3. U.S. response to Chinese hacking dulled by trade concerns
As harsh as Thursday's hacking indictments seem, the U.S. government is signaling to Beijing that it does not want this move to upset the trade negotiations. As I and multiple news organizations reported Thursday, the U.S. backed down from expected sanctions in addition to the indictments because Treasury Secretary Mnuchin was worried about the impact on the trade discussions.
Axios' Joe Uchill has the details on the indictments:
The Department of Justice unsealed indictments against 2 Chinese hackers affiliated with the Ministry of State Security Friday.
Why it matters: The group known as APT 10, running a campaign nicknamed Operation Cloud Hopper, recently attacked managed IT services, providing a gateway to intellectual property and trade secrets worldwide. The group has attacked biotech, healthcare, NASA, oil and gas exploration, and other industries.
Details: The two hackers, Zhu Hua and Zhang Shilon, are said in the indictment to have attacked more than 45 technology companies in at least a dozen U.S. states as well as U.S. government agencies — including obtaining the personal information of more than 100,000 naval service members.
- The DOJ alleges the pair worked for Huaying Haitai Science and Technology Development Company and were contracted by China as cyber mercenaries.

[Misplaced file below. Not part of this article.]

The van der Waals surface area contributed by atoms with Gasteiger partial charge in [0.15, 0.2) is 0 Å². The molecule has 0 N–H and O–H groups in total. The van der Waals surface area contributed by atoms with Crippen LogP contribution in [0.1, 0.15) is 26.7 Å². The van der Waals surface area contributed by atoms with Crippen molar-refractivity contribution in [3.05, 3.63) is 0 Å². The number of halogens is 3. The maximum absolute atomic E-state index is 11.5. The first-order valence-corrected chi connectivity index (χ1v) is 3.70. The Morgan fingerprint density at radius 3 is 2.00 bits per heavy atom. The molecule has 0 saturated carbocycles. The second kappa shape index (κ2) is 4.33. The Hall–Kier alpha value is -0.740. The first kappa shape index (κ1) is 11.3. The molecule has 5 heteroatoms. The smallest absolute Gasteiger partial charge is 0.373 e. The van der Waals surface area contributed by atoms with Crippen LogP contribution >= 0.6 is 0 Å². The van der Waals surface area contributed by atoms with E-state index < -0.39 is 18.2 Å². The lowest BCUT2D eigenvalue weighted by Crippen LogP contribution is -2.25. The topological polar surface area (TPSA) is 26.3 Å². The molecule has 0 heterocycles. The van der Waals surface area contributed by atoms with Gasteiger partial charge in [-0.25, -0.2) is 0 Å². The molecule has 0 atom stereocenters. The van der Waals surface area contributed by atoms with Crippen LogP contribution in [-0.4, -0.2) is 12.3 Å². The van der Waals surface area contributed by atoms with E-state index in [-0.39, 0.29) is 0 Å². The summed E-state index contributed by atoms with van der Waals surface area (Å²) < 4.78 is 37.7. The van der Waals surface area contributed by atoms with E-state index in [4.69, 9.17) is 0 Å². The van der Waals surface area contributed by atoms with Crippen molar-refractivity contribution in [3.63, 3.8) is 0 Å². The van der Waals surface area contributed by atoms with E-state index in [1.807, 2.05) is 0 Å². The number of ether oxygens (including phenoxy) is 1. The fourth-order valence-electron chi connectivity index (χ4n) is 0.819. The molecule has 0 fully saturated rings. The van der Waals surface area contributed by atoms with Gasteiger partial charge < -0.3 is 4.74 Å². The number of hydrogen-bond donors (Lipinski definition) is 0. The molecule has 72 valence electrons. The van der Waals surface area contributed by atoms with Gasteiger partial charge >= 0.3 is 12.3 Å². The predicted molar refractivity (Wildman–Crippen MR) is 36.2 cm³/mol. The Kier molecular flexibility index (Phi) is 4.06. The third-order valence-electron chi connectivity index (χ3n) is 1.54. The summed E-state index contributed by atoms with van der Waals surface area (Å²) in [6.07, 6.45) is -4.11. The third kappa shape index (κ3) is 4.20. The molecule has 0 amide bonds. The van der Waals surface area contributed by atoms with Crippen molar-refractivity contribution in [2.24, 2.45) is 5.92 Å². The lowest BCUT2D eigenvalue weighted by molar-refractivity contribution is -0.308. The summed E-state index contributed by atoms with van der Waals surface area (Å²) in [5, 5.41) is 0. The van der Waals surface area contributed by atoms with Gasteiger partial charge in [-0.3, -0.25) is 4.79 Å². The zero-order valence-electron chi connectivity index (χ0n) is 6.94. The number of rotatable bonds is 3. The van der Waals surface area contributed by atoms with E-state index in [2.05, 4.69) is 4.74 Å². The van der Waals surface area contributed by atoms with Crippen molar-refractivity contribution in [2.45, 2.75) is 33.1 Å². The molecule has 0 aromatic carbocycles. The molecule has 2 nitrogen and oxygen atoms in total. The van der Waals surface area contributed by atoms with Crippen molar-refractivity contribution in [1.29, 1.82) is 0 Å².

- Per the indictment, APT 10 has been active since at least 2006 and has been attacking managed service providers since 2014.
- Other nations with APT 10 targets included Brazil, Canada, Finland, France, Germany, India, Japan, Sweden, Switzerland, the United Arab Emirates, and the United Kingdom.
Background: "Cloud Hopper is one of the most aggressive of Chinese groups," said Ben Read, senior manager for cyber intelligence at FireEye.
- FireEye has seen the group involved in a great deal of economic espionage, ranging from hacking internet service providers to targeting a pharmaceutical firm.
- "An indictment might pause operations, but probably won't stop them," said Read, noting an array of other Chinese groups involved in seemingly state-sanctioned commercial espionage.
The Department of Justice has been on a recent tear of filing charges against Chinese officials.
- Then-Attorney General Jeff Sessions announced a new DOJ China initiative on Nov. 1 while discussing the indictment of a Taiwanese, state-owned company for theft of trade secrets from U.S.-based Micron.
- But even before the initiative, Chinese intellectual property theft was on the DOJ's radar for quite a while. Prosecutions can take years to develop, and former officials believe the current flurry of indictments is the fruit of a strategy that began back in the Obama administration.
- At a Senate Judiciary Committee hearing last week, John Demers, assistant attorney general for the National Security Division, said 90% of intellectual property theft that involved a foreign country came out of China, which Rosenstein echoed Thursday.
The trade war with China is notionally a separate issue than intellectual property theft, as is the arrest of a Huawei executive for trade sanctions violations, the penalizing of ZTE for similar trade sanctions violations and the U.S. accusations of election interference. But all these issues combine to form a slurry of discord between the Trump administration and China.
Go deeper: China hacked HPE, IBM and then attacked clients and China hacker accusations: US teams with allies to counter cyber-threat